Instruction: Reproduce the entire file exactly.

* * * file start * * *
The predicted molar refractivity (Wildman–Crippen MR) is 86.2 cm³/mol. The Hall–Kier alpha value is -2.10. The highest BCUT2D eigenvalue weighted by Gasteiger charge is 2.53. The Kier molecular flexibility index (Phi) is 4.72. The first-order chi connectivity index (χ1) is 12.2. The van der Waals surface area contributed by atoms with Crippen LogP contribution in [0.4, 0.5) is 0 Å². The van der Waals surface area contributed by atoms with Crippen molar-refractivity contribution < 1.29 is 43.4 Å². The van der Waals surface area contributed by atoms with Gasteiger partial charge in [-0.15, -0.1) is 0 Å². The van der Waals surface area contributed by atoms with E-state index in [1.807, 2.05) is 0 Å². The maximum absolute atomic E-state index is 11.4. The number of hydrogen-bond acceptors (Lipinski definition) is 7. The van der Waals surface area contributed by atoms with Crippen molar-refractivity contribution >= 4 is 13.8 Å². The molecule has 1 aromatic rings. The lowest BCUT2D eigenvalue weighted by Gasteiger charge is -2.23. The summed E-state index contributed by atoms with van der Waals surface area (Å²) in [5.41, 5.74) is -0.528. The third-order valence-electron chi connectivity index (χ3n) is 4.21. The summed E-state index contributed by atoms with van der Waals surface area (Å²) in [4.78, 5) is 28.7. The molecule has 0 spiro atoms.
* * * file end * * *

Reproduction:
The predicted molar refractivity (Wildman–Crippen MR) is 86.2 cm³/mol. The Hall–Kier alpha value is -2.10. The highest BCUT2D eigenvalue weighted by Gasteiger charge is 2.53. The Kier molecular flexibility index (Phi) is 4.72. The first-order chi connectivity index (χ1) is 12.2. The van der Waals surface area contributed by atoms with Crippen LogP contribution in [0.4, 0.5) is 0 Å². The van der Waals surface area contributed by atoms with Crippen molar-refractivity contribution < 1.29 is 43.4 Å². The van der Waals surface area contributed by atoms with Gasteiger partial charge in [-0.15, -0.1) is 0 Å². The van der Waals surface area contributed by atoms with E-state index in [1.807, 2.05) is 0 Å². The maximum absolute atomic E-state index is 11.4. The number of hydrogen-bond acceptors (Lipinski definition) is 7. The van der Waals surface area contributed by atoms with Crippen molar-refractivity contribution >= 4 is 13.8 Å². The molecule has 1 aromatic rings. The lowest BCUT2D eigenvalue weighted by Gasteiger charge is -2.23. The summed E-state index contributed by atoms with van der Waals surface area (Å²) in [5.41, 5.74) is -0.528. The third-order valence-electron chi connectivity index (χ3n) is 4.21. The summed E-state index contributed by atoms with van der Waals surface area (Å²) in [4.78, 5) is 28.7. The molecule has 0 spiro atoms.